Jim Volke’s pandemic souvenir is his 2020 scheduling book.
After March 13, 2020, it’s a calendar of events that never happened. Show after show crossed out.
“It is too early to be funny,” said Volke, a stagehand and lighting technician. “But it is stunning.”
He and about 60 other members of Spokane’s Local 93 of the International Alliance of Theatrical Stage Employees marked a year without work Saturday afternoon with a brief walking parade from the Spokane Convention Center to the First Interstate Center for the Arts and back. Many of them pushed along their gear – much of which has been boxed, unlit or silent for a year.
Local 93 represents technicians, costumers, makeup artists, audio engineers, videographers, truck loaders, carpenters, electricians and other artists mostly unseen by audiences. They’re the “backstage ninjas,” as Jill Scott, Local 93’s secretary, described them. The union has about 75 members and works with about 100 others called in when needed.
The walk down the sidewalk wasn’t a protest of the pandemic rules forcing shows to cancel.
“I understand 100% why we’re doing this,” said Scott, a 20-year member of the union. “We want to work again, but we want to work safely – hopefully soon.”
They described the walk as a celebration of their profession and the growing hope that they may return to work in a matter of months. They urged people to get vaccinated when they can and to continue to follow mask rules to tamp down the virus that’s sidelined them.
“This is just to highlight how much we miss you and that we’re ready to get back,” said Margaret Ayers, the wardrobe lead and a Local 93 member since 1993.
Scott noted that some shows scheduled for August remain on the calendar.
She’s also hopeful that the outdoor stage purchased as part of the remaking of the U.S. Pavilion in Riverfront Park will ease Spokane back into hosting live shows since outdoor events are considered safer. Planning is underway for shows during Pig Out in the Park Labor Day weekend.
Many of the participants in the walk said they knew the coronavirus was a concern before the cancellations. But the disruption it proved to be was unthinkable to most of them.
“The last Broadway show, there was someone walking around with a mask, and I was curious,” Ayers said.
A Tool concert at the Spokane Arena on March 9, 2020, was the last show for many local stagehands.
The steward for the show was George Lathrop, who started work as a stagehand just before Expo ’74.
A big-name act may bring 20 semitrucks to the arena, and with them a barrage of logistical and technical challenges.
So the possibility that COVID-19 could upend the industry wasn’t on Lathrop’s mind as they prepared for the concert.
“I wouldn’t have had a clue that day. We had 112 stagehands,” Lathrop said. “I was just thinking about getting through that show.”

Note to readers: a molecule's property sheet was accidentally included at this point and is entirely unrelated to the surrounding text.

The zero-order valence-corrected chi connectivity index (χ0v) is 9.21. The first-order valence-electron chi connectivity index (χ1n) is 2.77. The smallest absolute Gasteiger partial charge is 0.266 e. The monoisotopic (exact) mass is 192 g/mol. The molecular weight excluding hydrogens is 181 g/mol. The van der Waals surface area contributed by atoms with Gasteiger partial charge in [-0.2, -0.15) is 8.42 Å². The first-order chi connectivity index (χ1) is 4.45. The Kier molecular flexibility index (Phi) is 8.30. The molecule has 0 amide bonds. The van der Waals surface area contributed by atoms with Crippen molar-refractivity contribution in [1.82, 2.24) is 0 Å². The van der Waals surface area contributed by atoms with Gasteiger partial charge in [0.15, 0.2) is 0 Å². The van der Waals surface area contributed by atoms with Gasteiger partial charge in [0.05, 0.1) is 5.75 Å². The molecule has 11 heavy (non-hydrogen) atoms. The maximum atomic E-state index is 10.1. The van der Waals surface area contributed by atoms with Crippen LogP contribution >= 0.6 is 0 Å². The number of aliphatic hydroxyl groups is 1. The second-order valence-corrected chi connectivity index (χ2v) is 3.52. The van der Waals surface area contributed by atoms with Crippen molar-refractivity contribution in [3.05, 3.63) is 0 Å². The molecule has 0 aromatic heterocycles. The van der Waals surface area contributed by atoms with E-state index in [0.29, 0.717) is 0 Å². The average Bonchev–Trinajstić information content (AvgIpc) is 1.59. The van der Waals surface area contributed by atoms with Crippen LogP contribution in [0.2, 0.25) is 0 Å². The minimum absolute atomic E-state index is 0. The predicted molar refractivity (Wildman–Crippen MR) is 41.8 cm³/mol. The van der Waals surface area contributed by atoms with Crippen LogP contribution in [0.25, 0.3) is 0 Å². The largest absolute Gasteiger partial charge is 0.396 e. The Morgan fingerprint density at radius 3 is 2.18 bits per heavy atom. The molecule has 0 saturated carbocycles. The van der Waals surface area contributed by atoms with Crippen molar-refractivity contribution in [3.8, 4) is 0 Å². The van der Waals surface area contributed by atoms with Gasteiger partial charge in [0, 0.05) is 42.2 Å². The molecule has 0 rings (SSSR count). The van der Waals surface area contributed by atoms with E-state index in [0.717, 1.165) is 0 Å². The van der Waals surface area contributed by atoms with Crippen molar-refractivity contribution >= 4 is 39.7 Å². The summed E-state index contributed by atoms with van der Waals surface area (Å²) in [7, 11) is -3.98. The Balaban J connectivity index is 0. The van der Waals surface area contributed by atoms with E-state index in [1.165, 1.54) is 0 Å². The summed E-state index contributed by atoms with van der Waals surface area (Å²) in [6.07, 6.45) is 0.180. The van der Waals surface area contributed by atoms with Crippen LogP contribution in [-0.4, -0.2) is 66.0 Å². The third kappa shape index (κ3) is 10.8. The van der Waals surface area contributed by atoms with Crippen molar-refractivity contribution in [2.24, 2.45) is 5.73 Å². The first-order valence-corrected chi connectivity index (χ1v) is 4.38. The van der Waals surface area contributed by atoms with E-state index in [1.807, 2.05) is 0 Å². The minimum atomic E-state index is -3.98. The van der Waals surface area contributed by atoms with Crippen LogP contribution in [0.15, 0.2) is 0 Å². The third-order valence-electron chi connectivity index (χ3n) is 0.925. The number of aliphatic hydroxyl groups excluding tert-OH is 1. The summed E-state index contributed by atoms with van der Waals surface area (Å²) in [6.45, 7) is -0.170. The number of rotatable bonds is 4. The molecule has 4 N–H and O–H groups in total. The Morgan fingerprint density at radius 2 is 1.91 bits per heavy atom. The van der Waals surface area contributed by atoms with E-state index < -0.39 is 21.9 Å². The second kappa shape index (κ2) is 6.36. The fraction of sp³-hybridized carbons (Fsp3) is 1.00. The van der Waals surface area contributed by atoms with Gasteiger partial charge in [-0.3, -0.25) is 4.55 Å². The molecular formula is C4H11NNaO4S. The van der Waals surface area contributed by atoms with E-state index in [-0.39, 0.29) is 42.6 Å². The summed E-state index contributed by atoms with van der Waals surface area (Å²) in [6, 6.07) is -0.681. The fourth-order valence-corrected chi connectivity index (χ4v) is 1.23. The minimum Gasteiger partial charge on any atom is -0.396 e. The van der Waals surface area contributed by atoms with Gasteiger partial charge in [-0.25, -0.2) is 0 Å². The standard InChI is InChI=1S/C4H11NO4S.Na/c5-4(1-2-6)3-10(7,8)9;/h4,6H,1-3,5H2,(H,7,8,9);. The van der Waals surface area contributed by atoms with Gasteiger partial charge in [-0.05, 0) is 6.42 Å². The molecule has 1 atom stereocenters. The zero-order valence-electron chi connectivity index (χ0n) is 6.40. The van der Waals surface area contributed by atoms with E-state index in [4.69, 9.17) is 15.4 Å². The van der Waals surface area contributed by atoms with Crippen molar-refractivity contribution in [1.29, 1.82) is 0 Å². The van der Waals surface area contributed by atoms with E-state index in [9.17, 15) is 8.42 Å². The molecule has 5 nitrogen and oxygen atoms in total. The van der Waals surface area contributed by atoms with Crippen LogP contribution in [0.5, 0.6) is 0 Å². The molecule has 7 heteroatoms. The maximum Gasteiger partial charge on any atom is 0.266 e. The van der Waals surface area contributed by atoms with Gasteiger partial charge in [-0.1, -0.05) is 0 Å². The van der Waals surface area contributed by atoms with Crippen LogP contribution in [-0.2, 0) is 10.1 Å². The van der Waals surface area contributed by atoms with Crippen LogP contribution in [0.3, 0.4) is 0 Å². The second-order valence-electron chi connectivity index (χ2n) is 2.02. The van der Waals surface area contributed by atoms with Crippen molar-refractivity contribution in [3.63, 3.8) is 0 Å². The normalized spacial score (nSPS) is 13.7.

Brandii Burke worked the Tool show but had one last gig at the Knitting Factory. Soon after, she got a call from her boss that the venue’s remaining shows that month were canceled.
“For me, I knew right away – that we’re the last ones who are going back to work,” said Burke, who’s been a stagehand for 11 years.
Volke’s last live event work was at the Spokane County Fair and Expo Center, where he was providing lighting production for the Inland Northwest Motorcycle Show.
“They called me a year ago today and said, ‘Don’t show up,’ ” Volke said as he walked with his fellow theater workers.
But organizers still planned to open the next weekend. It didn’t happen.
A few weeks after the motorcycle show, he lost 35% of the work that remained on his calendar in one day. Whatever was left eventually was canceled, too.
Many theater workers have been sustained by unemployment benefits. Others have relied on other jobs or businesses. Some picked up new work.
“It’s really been unnerving,” Scott said. “Thank God for unemployment. Thank God for pandemic relief.”
Some, however, left the business.
“We lost a lot of good, young talent that had to move on,” said Volke, who’s been in the business for more than 25 years .
Maria Sorce lost about 25% of her income and didn’t qualify for unemployment because she has a full-time job at Whitworth University. The reality of the pandemic became clear to her not just through show cancellations, but when the classes she teaches went virtual.
“We haven’t gotten to share our art with audiences for a year, and for us as artists it’s been traumatic,” said Sorce, who got her first stagehand gig when she was 8 years old at a community theater in Wisconsin. “We look forward to the day when we can gather again and perform our art.”
Luis Yzaguirre, head truck loader, has relied on his other work, including as a health care worker. There have been bright parts of the last year for Yzaguirre and his family. He has a new grandson, and the pandemic isolation has brought him closer to family.
“I’m ready to start entertaining people,” he said. “We are here and we will help entertain you once again.”
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